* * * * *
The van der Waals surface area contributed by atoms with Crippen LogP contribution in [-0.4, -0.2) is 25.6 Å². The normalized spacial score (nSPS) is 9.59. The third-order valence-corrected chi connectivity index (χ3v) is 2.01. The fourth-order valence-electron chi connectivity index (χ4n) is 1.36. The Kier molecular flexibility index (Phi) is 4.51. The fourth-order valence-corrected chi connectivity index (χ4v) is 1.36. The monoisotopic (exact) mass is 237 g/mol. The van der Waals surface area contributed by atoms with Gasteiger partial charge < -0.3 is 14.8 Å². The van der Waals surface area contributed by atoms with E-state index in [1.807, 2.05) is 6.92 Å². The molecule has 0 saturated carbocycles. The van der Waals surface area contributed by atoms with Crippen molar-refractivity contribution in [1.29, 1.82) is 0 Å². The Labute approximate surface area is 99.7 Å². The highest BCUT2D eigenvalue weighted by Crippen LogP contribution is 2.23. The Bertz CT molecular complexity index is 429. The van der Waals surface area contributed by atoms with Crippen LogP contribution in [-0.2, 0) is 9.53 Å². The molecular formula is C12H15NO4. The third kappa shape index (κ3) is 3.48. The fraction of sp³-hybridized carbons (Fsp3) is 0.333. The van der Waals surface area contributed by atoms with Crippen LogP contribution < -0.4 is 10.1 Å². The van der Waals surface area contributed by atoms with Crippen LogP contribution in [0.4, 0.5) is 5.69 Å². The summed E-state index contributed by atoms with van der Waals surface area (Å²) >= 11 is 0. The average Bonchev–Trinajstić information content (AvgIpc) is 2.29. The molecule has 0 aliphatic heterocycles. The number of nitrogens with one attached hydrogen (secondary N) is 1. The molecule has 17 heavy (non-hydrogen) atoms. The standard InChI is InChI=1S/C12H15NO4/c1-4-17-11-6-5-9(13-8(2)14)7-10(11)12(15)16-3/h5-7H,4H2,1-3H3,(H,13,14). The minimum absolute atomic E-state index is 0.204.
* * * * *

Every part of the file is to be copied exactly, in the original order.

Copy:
The van der Waals surface area contributed by atoms with Crippen LogP contribution in [-0.4, -0.2) is 25.6 Å². The normalized spacial score (nSPS) is 9.59. The third-order valence-corrected chi connectivity index (χ3v) is 2.01. The fourth-order valence-electron chi connectivity index (χ4n) is 1.36. The Kier molecular flexibility index (Phi) is 4.51. The fourth-order valence-corrected chi connectivity index (χ4v) is 1.36. The monoisotopic (exact) mass is 237 g/mol. The van der Waals surface area contributed by atoms with Gasteiger partial charge < -0.3 is 14.8 Å². The van der Waals surface area contributed by atoms with E-state index in [1.807, 2.05) is 6.92 Å². The molecule has 0 saturated carbocycles. The van der Waals surface area contributed by atoms with Crippen molar-refractivity contribution in [1.29, 1.82) is 0 Å². The Labute approximate surface area is 99.7 Å². The highest BCUT2D eigenvalue weighted by Crippen LogP contribution is 2.23. The Bertz CT molecular complexity index is 429. The van der Waals surface area contributed by atoms with Crippen LogP contribution in [-0.2, 0) is 9.53 Å². The molecular formula is C12H15NO4. The third kappa shape index (κ3) is 3.48. The fraction of sp³-hybridized carbons (Fsp3) is 0.333. The van der Waals surface area contributed by atoms with Crippen LogP contribution < -0.4 is 10.1 Å². The van der Waals surface area contributed by atoms with Crippen LogP contribution in [0.4, 0.5) is 5.69 Å². The summed E-state index contributed by atoms with van der Waals surface area (Å²) >= 11 is 0. The average Bonchev–Trinajstić information content (AvgIpc) is 2.29. The molecule has 0 aliphatic heterocycles. The number of nitrogens with one attached hydrogen (secondary N) is 1. The molecule has 17 heavy (non-hydrogen) atoms. The standard InChI is InChI=1S/C12H15NO4/c1-4-17-11-6-5-9(13-8(2)14)7-10(11)12(15)16-3/h5-7H,4H2,1-3H3,(H,13,14). The minimum absolute atomic E-state index is 0.204.